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New High Efficiency Refrigerants for Low Pressure Chillers

Posted April 13, 2016 8:00 AM by geanorm

A potential drop-in replacement for R-123 in water chiller applications was proposed recently by Chemours, the American chemical company that was spun off from DuPont in July of 2015. The new refrigerant originally developed by Chemours as DR-10 is now being offered as Opteon XP30. It has the provisional designation R-514a.


R-123 is scheduled to be banned from the manufacture of new equipment in January 2020 as a part of the HCFC consumption phaseout. R-123 will not be allowed in production past January 2030 with the 100% phaseout of HCFC's.
R-514a is a blend of 74.44% HFO 1336mzz(Z) a non toxic, non flammable gas which is currently manufactured and sold by Chemours as a foam blowing agent and Trans-1,2 dichloroethene a flammable gas that has no previous history of use in refrigerating systems. In the blend, the HFO 1336mzz(Z) negates the flammable component allowing R-514a to be proposed as a classification B1 refrigerant. ASHRAE classification B signifies a refrigerant for which there is evidence of toxicity at concentrations below 400 ppm. The OEL limit of toxicity is 323 ppm for R-514a while the class B1 refrigerant R-123 has a toxicity limit of 50 ppm. The second digit 1 indicates a refrigerant which does not show flame propagation when tested in air at 21┬░C and 101 kPa.

The HFO 1336mzz(Z) component has a GWP of 7 under AR4 and while the GWP of the proposed R-514a refrigerant was not disclosed, it would be expected to be less than the GWP of R-123 of 76.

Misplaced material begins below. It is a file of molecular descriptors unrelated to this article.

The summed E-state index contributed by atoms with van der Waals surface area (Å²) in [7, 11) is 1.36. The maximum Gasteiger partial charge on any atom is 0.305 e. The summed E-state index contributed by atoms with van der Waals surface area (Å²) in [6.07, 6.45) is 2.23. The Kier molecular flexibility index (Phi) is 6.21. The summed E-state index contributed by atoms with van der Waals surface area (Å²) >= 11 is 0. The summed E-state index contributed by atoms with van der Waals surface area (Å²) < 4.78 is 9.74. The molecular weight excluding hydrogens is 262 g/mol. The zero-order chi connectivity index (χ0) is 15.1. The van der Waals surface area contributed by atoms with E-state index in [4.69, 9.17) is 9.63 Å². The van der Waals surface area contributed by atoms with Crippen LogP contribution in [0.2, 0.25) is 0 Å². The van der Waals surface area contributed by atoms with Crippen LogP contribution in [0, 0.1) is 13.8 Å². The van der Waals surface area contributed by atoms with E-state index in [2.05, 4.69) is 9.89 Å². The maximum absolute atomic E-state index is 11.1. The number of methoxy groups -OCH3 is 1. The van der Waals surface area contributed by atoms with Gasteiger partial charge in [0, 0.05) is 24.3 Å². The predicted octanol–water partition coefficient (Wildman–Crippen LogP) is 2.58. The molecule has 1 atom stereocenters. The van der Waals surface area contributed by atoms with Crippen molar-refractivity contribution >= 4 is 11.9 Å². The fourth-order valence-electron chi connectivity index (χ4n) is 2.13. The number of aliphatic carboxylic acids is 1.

R-514a joins HFO R-1233zd(E) as possible replacements for R-123. Trane has already offered HFO R-1233zd(E) in 2014 in the Series E CenTraVac. MHI followed with announcement of their small chillers in 2015 and last week Carrier announced at the China Refrigeration Expo its' AquaEdge 19DV two-stage, variable-speed centrifugal chiller will now be available with HFO R-1233zd(E) (produced by Honeywell as Solstice zd).

The new refrigerants will need to demonstrate compatibility with the materials of construction (especially the motor materials and the gasket elastomers) and the process materials such as the machining coolants when combined with the lubricant of choice. The white mineral refrigerant oil used in some R-123 applications is likely not compatible with the new HFO refrigerants so new lubricants may need to be selected and qualified.

The introduction of alternative refrigerants like R-514a and HFO R-1233zd(E) have produced a path forward for the successful replacement of HCFC R-123 but much work remains.

Editor's Note: CR4 would like to thank GEA Consulting's Engineering Associate, Dennis Beekman for contributing this blog entry, originally appearing at http://www.gea-consulting.com/hvac-blog

You might also be interested in these recent posts.

Support for HFCs Plummets

Trane Introduces HFO 1233zd in Series E Centrifugal Chillers

Proposed US Ban on HFCs in Chillers

MHI Chooses HFO-1233zd(E) for New Centrifugal Chillers

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Guru

Join Date: Jun 2009
Location: South of Minot North Dakota
Posts: 7746
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#1

Re: New High Efficiency Refrigerants for Low Pressure Chillers

04/13/2016 2:47 PM

Hmm. Everything I have been able to find so far still says that it's not as efficient or as environmentally friendly or cheap as r-290 (propane).

Yea you can argue that r-290 is flammable but seriously think about how many other far more potentially dangerous uses for propane or other fuels and gases we have around us and how they are used plus the volume we use them in Vs what a refrigeration system would hold.

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